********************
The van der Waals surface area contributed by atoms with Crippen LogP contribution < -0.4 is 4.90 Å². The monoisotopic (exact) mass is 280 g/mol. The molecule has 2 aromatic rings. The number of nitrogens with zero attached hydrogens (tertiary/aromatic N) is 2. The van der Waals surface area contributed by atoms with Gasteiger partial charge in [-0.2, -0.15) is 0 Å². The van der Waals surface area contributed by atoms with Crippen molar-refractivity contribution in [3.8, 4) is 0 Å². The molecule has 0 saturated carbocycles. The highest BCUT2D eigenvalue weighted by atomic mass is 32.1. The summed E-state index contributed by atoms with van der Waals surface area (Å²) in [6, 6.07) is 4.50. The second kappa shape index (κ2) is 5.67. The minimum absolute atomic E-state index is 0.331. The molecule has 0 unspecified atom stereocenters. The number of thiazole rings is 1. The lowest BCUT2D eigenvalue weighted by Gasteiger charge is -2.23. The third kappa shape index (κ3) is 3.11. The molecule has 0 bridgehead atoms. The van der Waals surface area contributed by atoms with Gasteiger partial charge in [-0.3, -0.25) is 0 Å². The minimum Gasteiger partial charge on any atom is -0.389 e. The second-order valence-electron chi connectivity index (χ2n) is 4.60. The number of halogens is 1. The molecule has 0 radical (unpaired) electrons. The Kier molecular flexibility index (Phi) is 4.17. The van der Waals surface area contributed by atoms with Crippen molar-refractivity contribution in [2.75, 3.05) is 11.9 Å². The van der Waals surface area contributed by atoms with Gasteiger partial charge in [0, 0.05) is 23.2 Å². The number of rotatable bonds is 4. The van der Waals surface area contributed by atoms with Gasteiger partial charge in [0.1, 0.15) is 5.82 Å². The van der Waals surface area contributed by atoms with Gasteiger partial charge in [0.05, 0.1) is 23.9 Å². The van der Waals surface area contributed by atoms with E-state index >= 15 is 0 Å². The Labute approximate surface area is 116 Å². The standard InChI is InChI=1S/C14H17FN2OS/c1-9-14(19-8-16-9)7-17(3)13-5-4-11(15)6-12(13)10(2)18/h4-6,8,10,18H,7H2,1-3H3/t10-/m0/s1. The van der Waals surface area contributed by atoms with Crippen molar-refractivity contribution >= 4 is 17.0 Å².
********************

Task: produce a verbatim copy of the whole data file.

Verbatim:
The van der Waals surface area contributed by atoms with Crippen LogP contribution < -0.4 is 4.90 Å². The monoisotopic (exact) mass is 280 g/mol. The molecule has 2 aromatic rings. The number of nitrogens with zero attached hydrogens (tertiary/aromatic N) is 2. The van der Waals surface area contributed by atoms with Gasteiger partial charge in [-0.2, -0.15) is 0 Å². The van der Waals surface area contributed by atoms with Crippen molar-refractivity contribution in [3.8, 4) is 0 Å². The molecule has 0 saturated carbocycles. The highest BCUT2D eigenvalue weighted by atomic mass is 32.1. The summed E-state index contributed by atoms with van der Waals surface area (Å²) in [6, 6.07) is 4.50. The second kappa shape index (κ2) is 5.67. The minimum absolute atomic E-state index is 0.331. The molecule has 0 unspecified atom stereocenters. The number of thiazole rings is 1. The lowest BCUT2D eigenvalue weighted by Gasteiger charge is -2.23. The third kappa shape index (κ3) is 3.11. The molecule has 0 bridgehead atoms. The van der Waals surface area contributed by atoms with Gasteiger partial charge in [-0.3, -0.25) is 0 Å². The minimum Gasteiger partial charge on any atom is -0.389 e. The second-order valence-electron chi connectivity index (χ2n) is 4.60. The number of halogens is 1. The molecule has 0 radical (unpaired) electrons. The Kier molecular flexibility index (Phi) is 4.17. The van der Waals surface area contributed by atoms with Crippen molar-refractivity contribution in [2.75, 3.05) is 11.9 Å². The van der Waals surface area contributed by atoms with Gasteiger partial charge in [0, 0.05) is 23.2 Å². The number of rotatable bonds is 4. The van der Waals surface area contributed by atoms with Gasteiger partial charge in [0.1, 0.15) is 5.82 Å². The van der Waals surface area contributed by atoms with Gasteiger partial charge in [0.05, 0.1) is 23.9 Å². The van der Waals surface area contributed by atoms with E-state index >= 15 is 0 Å². The Labute approximate surface area is 116 Å². The standard InChI is InChI=1S/C14H17FN2OS/c1-9-14(19-8-16-9)7-17(3)13-5-4-11(15)6-12(13)10(2)18/h4-6,8,10,18H,7H2,1-3H3/t10-/m0/s1. The van der Waals surface area contributed by atoms with Crippen molar-refractivity contribution >= 4 is 17.0 Å².